Our data demonstrate for the first time that eosinophils can dramatically increase sensory neuron branching, and that this effect is important in eosinophilic skin diseases, such as atopic dermatitis. We found that there were more nerves in lesional versus non-lesional atopic dermatitis, which correlated with the amount and location of eosinophil granule proteins. In transgenic mice that express IL-5 driven by a K14 promoter, both eosinophils and increased innervation were localized to the epidermis. Finally, eosinophils dramatically increased neurite branching in cultured dorsal root ganglion sensory neurons. The ability of eosinophils to promote neurite branching in sensory neurons in culture supports the role of eosinophils in the neural changes in atopic dermatitis. Sensory neuron expression of ICAM-1 and VCAM-1, as well as eotaxin-1, suggests active recruitment of eosinophils to the nerves, as we have previously demonstrated for parasympathetic neurons in the airways [13].

Our biopsies were taken from several places anatomically, and the control patients' biopsies were all taken from the inner arm (Table 1). While this might have affected the number of nerves, the regional variation in cutaneous nerve density would favor more nerves in the arm than in the leg [27], and we found the opposite when comparing atopic dermatitis biopsies to control biopsies. Although there was a general increase in cutaneous mast cells in our human skin biopsies, unlike the eosinophils cutaneous mast cells were not increased in the lesional skin, where nerves were increased. This finding, along with the failure of mast cells to promote nerve branching in vitro, suggests that eosinophils are more likely responsible.

In human and mouse skin, we did not identify which types of nerves were increased in number, although the locations of these nerves in the papillary dermis and along the basement membrane zone would suggest sensory origins. However, our culture experiments specifically examined the branching of sensory neurons with cell bodies in the dorsal root ganglia, which include the itch-specific C-type neurons [2], [28], [29].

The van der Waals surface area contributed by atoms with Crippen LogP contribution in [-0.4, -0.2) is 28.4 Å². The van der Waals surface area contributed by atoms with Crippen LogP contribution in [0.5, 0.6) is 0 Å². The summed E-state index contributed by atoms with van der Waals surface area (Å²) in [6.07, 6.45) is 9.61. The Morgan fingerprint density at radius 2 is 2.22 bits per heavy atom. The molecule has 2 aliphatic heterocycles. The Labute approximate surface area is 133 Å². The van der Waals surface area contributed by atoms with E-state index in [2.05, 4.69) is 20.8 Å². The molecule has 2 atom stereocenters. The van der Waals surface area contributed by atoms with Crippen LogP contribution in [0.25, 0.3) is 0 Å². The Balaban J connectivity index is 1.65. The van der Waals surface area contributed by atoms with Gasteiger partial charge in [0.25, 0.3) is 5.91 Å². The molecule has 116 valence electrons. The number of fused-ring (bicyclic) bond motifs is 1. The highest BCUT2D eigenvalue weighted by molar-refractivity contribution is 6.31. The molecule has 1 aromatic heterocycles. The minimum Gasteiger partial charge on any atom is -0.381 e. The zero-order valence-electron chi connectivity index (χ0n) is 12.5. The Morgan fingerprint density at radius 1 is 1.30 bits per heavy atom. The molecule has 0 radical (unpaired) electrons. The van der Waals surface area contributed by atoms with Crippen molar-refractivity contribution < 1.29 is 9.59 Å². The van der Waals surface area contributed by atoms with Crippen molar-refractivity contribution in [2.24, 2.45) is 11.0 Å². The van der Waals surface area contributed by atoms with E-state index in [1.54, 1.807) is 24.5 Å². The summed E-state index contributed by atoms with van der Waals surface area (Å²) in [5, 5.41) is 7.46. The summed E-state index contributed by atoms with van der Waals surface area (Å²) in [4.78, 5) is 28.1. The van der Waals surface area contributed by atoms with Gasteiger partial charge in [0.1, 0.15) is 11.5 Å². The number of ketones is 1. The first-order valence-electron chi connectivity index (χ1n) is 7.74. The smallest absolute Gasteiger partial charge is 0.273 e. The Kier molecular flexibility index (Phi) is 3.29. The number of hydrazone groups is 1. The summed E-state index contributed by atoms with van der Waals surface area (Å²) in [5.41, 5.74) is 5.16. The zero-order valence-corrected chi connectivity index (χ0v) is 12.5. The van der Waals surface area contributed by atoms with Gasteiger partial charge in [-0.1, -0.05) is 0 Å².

Itch-specific C-type neurons are reported to have more highly branching terminals, enabling them to innervate exceptionally large regions of tissue [29]. It is possible that eosinophils are not simply stimulating neurite growth but are causing a shift in the phenotype of the affected neurons. A precedent for this type of shift lies in hyperalgesia and allodynia, in which changes in neurotransmitter release, ion channel regulation and threshold for stimulation lead to perception of non-painful stimuli as pain [30], [31].

We showed that NGF was not the necessary factor for eosinophil-induced neurite branching using a blocking antibody that has less than 1% cross-reactivity for BDNF and neurotrophins 3 and 4 (NT-3, NT-4). However, eosinophils synthesize other neurotrophins, including BDNF and NT-3 [18], [32], as well as interleukins and other mediators that could be responsible for nerve growth. Thus there may be considerable redundancy in this system, as well as the possibility that other, non-neurotrophin eosinophil products, are involved. For example, major basic protein, the principal constitutent of the eosinophil granule, interacts with neurons on several levels, including blocking M2 muscarinic receptors on the nerves [15], increasing sensory nerve excitability [33], and activating p38 MAP kinase [34]. The effects of major basic protein, as well as other eosinophil granule proteins and non-granule products, is not known.